The depressive phase of bipolar is also associated with various physical effects. In some cases, these symptoms may be even more pronounced during this period. These symptoms may include:
Many people find it difficult to perform normal activities during the depressive phase of bipolar disorder. Even getting out of bed can prove taxing.
Abdominal Pain, Nausea, and Vomiting
The gastrointestinal tract may be triggered and more vulnerable to upset during the depressive phase of bipolar disorder. Mental health symptoms of depression and anxiety can cause an upset stomach that becomes so severe it leads to nausea, vomiting, and diarrhea.
Decreased Sex Drive
During the manic phase, people can experience a big increase in libido. The exact opposite often occurs during the depressive phase of the condition. This can cause relationship problems for couples.
The depressive phase can trigger feelings of anxiety or even panic. When these symptoms become chronic, they can have an effect on blood pressure, causing it to increase. Both the depressive and manic phases of the disorder can trigger cardiovascular problems.
Feeling suicidal is a mental health issue–a serious one–but any attempts can have a long-term or serious impact on physical health. Suicidal attempts are a complication of the condition. Clinicians will be on the lookout for signs and symptoms, but if you experience them, always report them to your doctor.
Treatment Options for Bipolar Disorder
Bipolar disorder is treatable. But since the condition varies as do its symptoms, clinicians will individualize treatment based on each person’s needs. For instance, some people may have a bipolar condition characterized by longer periods of depression. These individuals might need a different treatment regimen than a patient with milder periods of depression.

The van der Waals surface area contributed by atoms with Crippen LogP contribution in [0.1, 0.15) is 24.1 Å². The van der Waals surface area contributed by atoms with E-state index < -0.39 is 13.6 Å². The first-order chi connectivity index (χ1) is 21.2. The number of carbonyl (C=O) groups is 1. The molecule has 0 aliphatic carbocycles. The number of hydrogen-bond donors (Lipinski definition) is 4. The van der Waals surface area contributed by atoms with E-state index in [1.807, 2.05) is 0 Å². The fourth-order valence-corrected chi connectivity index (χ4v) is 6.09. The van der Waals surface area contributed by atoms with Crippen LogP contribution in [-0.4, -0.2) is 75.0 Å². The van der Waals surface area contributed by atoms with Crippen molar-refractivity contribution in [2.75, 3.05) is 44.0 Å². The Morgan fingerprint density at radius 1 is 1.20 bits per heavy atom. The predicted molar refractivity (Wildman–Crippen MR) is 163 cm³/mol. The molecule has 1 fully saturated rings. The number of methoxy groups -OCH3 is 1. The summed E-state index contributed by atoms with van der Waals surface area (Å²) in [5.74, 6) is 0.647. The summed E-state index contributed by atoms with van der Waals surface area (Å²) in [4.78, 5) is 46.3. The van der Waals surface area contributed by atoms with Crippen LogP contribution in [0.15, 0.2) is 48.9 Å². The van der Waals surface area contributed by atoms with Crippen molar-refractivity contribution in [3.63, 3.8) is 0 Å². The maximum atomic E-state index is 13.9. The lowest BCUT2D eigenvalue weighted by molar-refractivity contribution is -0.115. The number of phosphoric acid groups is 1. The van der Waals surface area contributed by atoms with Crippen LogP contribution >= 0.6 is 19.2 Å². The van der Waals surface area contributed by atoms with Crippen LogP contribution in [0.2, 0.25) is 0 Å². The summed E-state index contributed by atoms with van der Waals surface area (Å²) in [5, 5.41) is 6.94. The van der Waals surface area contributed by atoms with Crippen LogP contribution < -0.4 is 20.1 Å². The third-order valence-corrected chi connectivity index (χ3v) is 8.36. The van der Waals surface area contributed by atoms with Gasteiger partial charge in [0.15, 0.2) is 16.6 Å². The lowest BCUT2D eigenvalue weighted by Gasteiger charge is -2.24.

A person with bipolar disorder should receive treatment from a psychiatrist, ideally one who specializes in treating bipolar disorder. The psychiatrist is able to prescribe medication and can provide referrals to a therapist.
Generally, treatment involves medications, which may be prescribed during both the manic and depressive phase. Clients often remain on mood-balancing medications for the long term. Over time, however, doctors may need to adjust doses or change medications depending on how they’re working.
Treatment will also include psychotherapy. Psychiatric professionals will help patients develop strategies for coping with their symptoms in healthy ways. Counseling can also help them through challenges they may be experiencing that are associated with their disorder. Relationship issues, workplace stress, or other problems can be challenging during each phase of the disorder. Therapy can help alleviate some of the difficulties, providing patients with help for resolving conflict, managing stress, and managing their emotions and mood swings.
Sometimes patients require hospitalization for more intensive therapy and monitoring. Some patients may experience detachment from reality (known as psychosis) or experience suicidal thoughts or attempt to commit suicide. When these complications occur, hospitalization is usually the safest course. Clinicians can keep patients safe until their mood becomes stabilized and they’re able to return home.
Importance of Seeking Professional Help
If you suspect you may have bipolar disorder or your symptoms have escalated or changed in any way, you should see your healthcare provider right away. Bipolar disorder can cause mental and physical symptoms that shift quickly. If you begin to feel more intense symptoms, you should contact your psychiatrist or doctor for advice. You may need a change in medication or you may need some other type of therapy. Doctors can provide treatment to reduce or eliminate your symptoms so that you remain stable and safe.